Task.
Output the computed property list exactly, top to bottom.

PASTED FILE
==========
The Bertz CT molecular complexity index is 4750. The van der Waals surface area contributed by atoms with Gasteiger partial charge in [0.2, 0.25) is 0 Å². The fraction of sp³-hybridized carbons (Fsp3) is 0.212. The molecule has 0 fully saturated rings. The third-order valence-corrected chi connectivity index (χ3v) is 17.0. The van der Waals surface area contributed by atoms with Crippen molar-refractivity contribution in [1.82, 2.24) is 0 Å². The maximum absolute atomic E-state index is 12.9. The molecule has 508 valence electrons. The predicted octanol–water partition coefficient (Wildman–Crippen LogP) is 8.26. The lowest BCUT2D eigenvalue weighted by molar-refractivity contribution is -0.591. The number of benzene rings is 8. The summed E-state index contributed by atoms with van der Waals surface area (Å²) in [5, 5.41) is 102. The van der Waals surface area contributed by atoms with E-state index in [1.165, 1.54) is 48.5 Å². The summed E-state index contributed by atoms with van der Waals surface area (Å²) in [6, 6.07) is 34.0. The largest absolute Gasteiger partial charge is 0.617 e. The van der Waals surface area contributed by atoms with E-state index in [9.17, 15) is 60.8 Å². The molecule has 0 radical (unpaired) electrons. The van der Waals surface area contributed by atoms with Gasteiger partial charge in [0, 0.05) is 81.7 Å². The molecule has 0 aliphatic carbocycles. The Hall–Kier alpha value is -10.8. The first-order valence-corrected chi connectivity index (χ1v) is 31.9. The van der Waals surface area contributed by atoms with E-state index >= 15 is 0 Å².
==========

The Bertz CT molecular complexity index is 4750. The van der Waals surface area contributed by atoms with Gasteiger partial charge in [0.2, 0.25) is 0 Å². The fraction of sp³-hybridized carbons (Fsp3) is 0.212. The molecule has 0 fully saturated rings. The third-order valence-corrected chi connectivity index (χ3v) is 17.0. The van der Waals surface area contributed by atoms with Crippen molar-refractivity contribution in [1.82, 2.24) is 0 Å². The maximum absolute atomic E-state index is 12.9. The molecule has 508 valence electrons. The predicted octanol–water partition coefficient (Wildman–Crippen LogP) is 8.26. The lowest BCUT2D eigenvalue weighted by molar-refractivity contribution is -0.591. The number of benzene rings is 8. The summed E-state index contributed by atoms with van der Waals surface area (Å²) in [5, 5.41) is 102. The van der Waals surface area contributed by atoms with E-state index in [1.165, 1.54) is 48.5 Å². The summed E-state index contributed by atoms with van der Waals surface area (Å²) in [6, 6.07) is 34.0. The largest absolute Gasteiger partial charge is 0.617 e. The van der Waals surface area contributed by atoms with E-state index in [9.17, 15) is 60.8 Å². The molecule has 0 radical (unpaired) electrons. The van der Waals surface area contributed by atoms with Gasteiger partial charge in [0, 0.05) is 81.7 Å². The molecule has 0 aliphatic carbocycles. The Hall–Kier alpha value is -10.8. The first-order valence-corrected chi connectivity index (χ1v) is 31.9. The van der Waals surface area contributed by atoms with E-state index >= 15 is 0 Å².